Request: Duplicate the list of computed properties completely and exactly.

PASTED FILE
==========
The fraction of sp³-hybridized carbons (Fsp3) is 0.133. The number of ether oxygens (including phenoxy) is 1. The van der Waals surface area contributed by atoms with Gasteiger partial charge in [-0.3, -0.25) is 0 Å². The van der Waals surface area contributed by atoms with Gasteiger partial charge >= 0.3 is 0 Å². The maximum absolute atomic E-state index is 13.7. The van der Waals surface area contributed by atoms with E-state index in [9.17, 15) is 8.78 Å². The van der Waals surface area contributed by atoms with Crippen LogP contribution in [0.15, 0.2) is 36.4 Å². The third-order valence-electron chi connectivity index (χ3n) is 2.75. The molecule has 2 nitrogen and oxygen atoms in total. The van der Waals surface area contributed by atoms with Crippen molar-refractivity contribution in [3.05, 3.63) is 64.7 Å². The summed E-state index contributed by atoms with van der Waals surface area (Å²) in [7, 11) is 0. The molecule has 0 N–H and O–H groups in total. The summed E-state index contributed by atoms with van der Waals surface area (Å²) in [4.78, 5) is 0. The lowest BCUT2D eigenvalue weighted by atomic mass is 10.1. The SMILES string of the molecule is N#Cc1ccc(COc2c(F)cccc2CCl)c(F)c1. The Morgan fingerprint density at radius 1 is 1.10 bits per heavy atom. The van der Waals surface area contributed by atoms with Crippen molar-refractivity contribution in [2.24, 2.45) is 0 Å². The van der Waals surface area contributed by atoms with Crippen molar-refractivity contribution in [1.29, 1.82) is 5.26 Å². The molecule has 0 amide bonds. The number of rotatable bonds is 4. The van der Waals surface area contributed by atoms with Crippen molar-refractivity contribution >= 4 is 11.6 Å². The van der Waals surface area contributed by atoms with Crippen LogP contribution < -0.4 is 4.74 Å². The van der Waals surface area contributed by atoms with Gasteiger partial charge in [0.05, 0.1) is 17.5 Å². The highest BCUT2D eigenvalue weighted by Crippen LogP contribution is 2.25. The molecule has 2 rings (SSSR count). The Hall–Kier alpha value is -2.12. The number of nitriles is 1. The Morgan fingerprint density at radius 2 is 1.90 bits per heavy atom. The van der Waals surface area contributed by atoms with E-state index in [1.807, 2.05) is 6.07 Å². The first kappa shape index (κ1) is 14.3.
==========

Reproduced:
The fraction of sp³-hybridized carbons (Fsp3) is 0.133. The number of ether oxygens (including phenoxy) is 1. The van der Waals surface area contributed by atoms with Gasteiger partial charge in [-0.3, -0.25) is 0 Å². The van der Waals surface area contributed by atoms with Gasteiger partial charge >= 0.3 is 0 Å². The maximum absolute atomic E-state index is 13.7. The van der Waals surface area contributed by atoms with E-state index in [9.17, 15) is 8.78 Å². The van der Waals surface area contributed by atoms with Crippen LogP contribution in [0.15, 0.2) is 36.4 Å². The third-order valence-electron chi connectivity index (χ3n) is 2.75. The molecule has 2 nitrogen and oxygen atoms in total. The van der Waals surface area contributed by atoms with Crippen molar-refractivity contribution in [3.05, 3.63) is 64.7 Å². The summed E-state index contributed by atoms with van der Waals surface area (Å²) in [7, 11) is 0. The molecule has 0 N–H and O–H groups in total. The summed E-state index contributed by atoms with van der Waals surface area (Å²) in [4.78, 5) is 0. The lowest BCUT2D eigenvalue weighted by atomic mass is 10.1. The SMILES string of the molecule is N#Cc1ccc(COc2c(F)cccc2CCl)c(F)c1. The Morgan fingerprint density at radius 1 is 1.10 bits per heavy atom. The van der Waals surface area contributed by atoms with Crippen molar-refractivity contribution in [2.24, 2.45) is 0 Å². The van der Waals surface area contributed by atoms with Crippen molar-refractivity contribution in [1.29, 1.82) is 5.26 Å². The molecule has 0 amide bonds. The number of rotatable bonds is 4. The van der Waals surface area contributed by atoms with Crippen molar-refractivity contribution >= 4 is 11.6 Å². The van der Waals surface area contributed by atoms with Crippen LogP contribution < -0.4 is 4.74 Å². The van der Waals surface area contributed by atoms with Gasteiger partial charge in [0.05, 0.1) is 17.5 Å². The highest BCUT2D eigenvalue weighted by Crippen LogP contribution is 2.25. The molecule has 2 rings (SSSR count). The Hall–Kier alpha value is -2.12. The number of nitriles is 1. The Morgan fingerprint density at radius 2 is 1.90 bits per heavy atom. The van der Waals surface area contributed by atoms with E-state index in [1.807, 2.05) is 6.07 Å². The first kappa shape index (κ1) is 14.3.